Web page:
One of the city’s top high schools has introduced a lottery element to its admissions process as part of a DOE pilot program that critics say could punish top applicants, The Post has learned.
Applicants to Townsend Harris HS with composite scores between 91-100 will be all be placed in a top tier of candidates and then be randomly selected for admission.
With the coronavirus knocking out many traditional academic metrics, the Flushing school is using prior grades and state test scores to produce the composite number.
Critics argued that the new system is a dilution of one of the most competitive academic entry processes in the city.
“This puts a students who gets a 91 in the same grouping as the kid who gets a 99,” said one current parent. “So you are going to have parents who are frustrated that their kids are putting in that extra work and effort to get the top scores and not being recognized for it.”
Another parent agreed.
“This has always been a school for the most advanced academic kids in the city,” she said. “The perfectionists. There should be a place for those kids.”
But critics of the city’s various academic screening systems argue that they benefit families of means and have produced sharp racial disparities in top city schools.
Townsend Harris is 55 percent Asian, 19 percent white, 11 percent Hispanic, and 5 percent African-American.
The school will also continue to reserve half of seats for kids who qualify for free or reduced price lunch.
In a video explaining the changes, Townsend Harris administrator Veronica York said that they preserved a rigorous admissions program while expanding opportunities.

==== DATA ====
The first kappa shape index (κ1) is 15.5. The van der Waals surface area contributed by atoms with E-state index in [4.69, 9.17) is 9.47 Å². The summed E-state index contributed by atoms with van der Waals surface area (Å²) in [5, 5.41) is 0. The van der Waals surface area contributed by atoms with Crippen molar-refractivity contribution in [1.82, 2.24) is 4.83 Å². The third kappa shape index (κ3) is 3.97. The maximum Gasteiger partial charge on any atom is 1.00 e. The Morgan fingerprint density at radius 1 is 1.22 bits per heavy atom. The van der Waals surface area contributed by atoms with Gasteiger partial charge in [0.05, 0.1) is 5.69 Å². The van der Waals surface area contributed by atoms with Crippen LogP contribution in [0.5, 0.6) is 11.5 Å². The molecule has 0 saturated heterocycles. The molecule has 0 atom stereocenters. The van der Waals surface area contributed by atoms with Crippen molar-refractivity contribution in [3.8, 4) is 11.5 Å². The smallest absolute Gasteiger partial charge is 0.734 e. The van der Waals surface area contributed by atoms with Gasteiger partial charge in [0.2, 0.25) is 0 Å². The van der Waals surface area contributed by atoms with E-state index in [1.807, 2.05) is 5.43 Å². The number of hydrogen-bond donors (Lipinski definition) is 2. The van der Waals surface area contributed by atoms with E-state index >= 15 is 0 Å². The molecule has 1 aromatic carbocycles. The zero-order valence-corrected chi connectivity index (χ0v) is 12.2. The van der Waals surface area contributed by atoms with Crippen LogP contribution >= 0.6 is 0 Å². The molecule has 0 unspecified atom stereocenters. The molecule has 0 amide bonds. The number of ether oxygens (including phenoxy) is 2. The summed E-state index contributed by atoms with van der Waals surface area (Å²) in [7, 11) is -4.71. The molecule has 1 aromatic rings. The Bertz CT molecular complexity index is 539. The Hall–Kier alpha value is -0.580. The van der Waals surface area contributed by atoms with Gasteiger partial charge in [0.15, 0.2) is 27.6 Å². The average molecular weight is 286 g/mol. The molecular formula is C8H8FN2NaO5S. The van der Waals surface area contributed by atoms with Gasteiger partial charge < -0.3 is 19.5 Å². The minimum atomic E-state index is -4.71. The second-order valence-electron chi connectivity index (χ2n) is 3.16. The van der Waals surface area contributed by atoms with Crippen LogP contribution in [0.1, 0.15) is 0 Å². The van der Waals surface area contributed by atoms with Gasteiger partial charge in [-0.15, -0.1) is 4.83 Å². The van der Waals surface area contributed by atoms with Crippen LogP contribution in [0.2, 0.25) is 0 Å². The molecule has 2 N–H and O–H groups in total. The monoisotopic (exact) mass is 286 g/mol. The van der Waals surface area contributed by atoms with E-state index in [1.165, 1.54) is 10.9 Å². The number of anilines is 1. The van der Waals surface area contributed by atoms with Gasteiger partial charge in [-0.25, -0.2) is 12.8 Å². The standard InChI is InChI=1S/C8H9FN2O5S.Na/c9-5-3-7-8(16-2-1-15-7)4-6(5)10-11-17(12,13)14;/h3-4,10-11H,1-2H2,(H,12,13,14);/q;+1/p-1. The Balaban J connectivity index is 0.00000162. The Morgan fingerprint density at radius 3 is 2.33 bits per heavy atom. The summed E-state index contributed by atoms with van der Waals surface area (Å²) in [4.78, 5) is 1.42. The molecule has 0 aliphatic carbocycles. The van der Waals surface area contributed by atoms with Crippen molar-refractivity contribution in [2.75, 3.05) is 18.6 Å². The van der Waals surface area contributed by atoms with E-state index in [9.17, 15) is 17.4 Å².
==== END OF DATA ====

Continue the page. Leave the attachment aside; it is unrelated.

“We want to create equal access to the entire bucket,” she said, referring to those in the first tier. “So they will all be ranked one and be accepted via lottery.”
Townsend principal Brian Condon also endorsed the changes in a statement.
“We’re proud of these admissions changes which were driven by the community and live up to Townsend Harris’s mission of fostering academic excellence while expanding access and opportunity for all,” he said. “Our school community’s strength lies in our values and we know this new way of identifying future scholars will build upon the important steps we’ve already taken to ensure equity.”
The school noted that some kids who are not in the top tier will also be considered for admission.
US News and World Report ranked Townsend Harris as the best high school in New York last year – outpacing top specialized high schools like Stuyvesant and Bronx Science.
The outlet ranked it the fifth best public high school in the country.